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Intensive Care Medicine

Tutorial 238

Guillain-barré Syndrome

Dr Sonya Daniel

ST3, Southampton General Hospital, UK

Dr Richard Green

Consultant Anaesthetist, Royal Bournemouth Hospital, UK

Correspondence to

29th August 2011


A 68-year-old man is admitted under the physicians with a 10 hour history of gradual onset of tingling and weakness in his arms and legs. This is associated with lower backache. He has recently returned from a two week holiday in Spain, during which time he suffered a self-limiting diarrhoeal illness that he attributed to the hotel food. He has no previous medical history and takes no regular medications. He drinks 12 units of alcohol per week and has never smoked.

His vital signs are as follows: blood pressure 100/60mmHg, pulse 120/min (sinus tachycardia on ECG), respiratory rate 24/min, saturations 95% on air and he is apyrexial. On clinical examination there is symmetrically decreased tone and power in the upper and lower limbs. He is unable to move his legs and raises his arms with difficulty. The deep tendon reflexes are absent with down-going plantar reflexes.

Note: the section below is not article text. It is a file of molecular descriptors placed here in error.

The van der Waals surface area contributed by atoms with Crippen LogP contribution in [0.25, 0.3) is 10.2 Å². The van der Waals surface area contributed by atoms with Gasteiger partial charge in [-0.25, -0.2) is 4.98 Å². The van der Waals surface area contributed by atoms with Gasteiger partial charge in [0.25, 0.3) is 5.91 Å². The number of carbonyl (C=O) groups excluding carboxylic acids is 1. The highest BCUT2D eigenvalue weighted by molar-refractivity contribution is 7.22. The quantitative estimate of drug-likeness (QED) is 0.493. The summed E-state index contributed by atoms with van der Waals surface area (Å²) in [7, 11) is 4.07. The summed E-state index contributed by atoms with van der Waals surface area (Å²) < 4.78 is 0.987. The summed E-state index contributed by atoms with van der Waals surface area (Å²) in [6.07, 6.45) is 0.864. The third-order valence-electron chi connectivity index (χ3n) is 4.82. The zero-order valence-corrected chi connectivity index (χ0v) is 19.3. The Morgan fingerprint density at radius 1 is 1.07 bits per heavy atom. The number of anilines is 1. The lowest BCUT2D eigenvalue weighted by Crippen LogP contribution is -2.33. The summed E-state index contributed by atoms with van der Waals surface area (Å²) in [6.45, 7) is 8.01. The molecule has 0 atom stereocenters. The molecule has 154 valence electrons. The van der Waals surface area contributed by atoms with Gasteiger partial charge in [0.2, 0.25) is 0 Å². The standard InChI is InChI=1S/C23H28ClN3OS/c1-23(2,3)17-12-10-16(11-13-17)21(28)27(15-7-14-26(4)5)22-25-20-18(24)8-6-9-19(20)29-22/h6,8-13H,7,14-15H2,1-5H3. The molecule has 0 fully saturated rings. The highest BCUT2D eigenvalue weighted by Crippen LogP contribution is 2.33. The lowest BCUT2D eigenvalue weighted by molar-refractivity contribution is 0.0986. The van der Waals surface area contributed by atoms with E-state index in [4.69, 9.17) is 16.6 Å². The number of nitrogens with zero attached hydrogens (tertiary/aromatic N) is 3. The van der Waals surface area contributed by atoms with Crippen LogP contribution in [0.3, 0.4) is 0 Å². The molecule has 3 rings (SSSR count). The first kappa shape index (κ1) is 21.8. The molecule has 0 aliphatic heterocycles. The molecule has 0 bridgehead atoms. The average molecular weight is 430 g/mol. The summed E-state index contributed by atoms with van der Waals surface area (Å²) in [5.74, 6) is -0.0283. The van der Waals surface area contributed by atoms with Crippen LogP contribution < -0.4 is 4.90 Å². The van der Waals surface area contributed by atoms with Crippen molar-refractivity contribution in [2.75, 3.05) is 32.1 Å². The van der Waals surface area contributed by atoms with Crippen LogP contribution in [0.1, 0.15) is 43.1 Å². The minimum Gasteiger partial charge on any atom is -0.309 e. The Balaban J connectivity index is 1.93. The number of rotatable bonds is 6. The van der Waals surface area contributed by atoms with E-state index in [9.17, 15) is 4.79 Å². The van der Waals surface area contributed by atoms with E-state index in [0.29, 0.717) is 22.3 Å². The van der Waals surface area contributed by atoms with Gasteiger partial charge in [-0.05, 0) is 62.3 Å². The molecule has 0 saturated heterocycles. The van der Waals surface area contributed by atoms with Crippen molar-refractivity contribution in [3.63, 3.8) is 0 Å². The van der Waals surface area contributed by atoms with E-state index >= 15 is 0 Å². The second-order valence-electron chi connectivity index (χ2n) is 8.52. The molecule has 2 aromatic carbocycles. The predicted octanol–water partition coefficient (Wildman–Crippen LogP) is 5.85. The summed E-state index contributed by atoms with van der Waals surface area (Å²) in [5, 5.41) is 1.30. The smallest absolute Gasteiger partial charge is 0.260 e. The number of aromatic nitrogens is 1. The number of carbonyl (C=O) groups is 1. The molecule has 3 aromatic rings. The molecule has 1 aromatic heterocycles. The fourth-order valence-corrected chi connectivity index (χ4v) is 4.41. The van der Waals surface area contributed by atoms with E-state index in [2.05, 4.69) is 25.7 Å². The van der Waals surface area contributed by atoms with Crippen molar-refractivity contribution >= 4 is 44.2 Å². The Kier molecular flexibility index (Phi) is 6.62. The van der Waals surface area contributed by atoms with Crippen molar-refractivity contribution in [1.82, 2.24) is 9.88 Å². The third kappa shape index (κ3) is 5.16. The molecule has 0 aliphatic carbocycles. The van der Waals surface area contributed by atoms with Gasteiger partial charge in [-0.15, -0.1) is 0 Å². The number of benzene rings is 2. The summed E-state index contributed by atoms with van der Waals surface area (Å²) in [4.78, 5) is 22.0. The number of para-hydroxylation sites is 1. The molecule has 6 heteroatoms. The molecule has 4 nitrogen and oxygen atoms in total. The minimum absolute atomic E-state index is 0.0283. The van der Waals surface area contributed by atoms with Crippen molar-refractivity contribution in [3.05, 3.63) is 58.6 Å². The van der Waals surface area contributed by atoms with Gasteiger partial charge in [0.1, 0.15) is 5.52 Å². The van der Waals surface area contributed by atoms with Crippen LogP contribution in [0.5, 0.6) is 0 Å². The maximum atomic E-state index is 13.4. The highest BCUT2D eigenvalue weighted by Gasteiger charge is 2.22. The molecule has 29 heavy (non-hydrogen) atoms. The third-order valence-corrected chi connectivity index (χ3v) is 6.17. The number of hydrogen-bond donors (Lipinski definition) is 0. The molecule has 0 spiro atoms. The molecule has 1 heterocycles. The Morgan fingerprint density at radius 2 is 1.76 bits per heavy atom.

1. Which investigations will aid in diagnosis of this condition?
    1. Lumbar puncture
    2. Muscle biopsy
    3. Full blood count
    4. Lumbar spine X-ray
  2. What complication may be expected with this condition?
    1. Arrhythmias
    2. Respiratory failure
    3. Sickle cell anaemia
    4. Urinary retention
  3. Which of the following are associated with a poor prognosis?
    1. Precedent Campylobacter jejuni infection
    2. Antinuclear antibodies
    3. Insidious onset
    4. Younger age


Guillain-Barré syndrome (GBS) is an acute demyelinating polyneuropathy first described in 1859. Its features are those of ascending motor weakness, sensory and autonomic dysfunction frequently following a prodromal illness (usually a respiratory or gastrointestinal infection). It is thought to be autoimmune in origin. GBS can cause significant morbidity requiring long hospital inpatient stay and significant periods of rehabilitation. Approximately 10–15% of patients require assistance with long-term residual disability.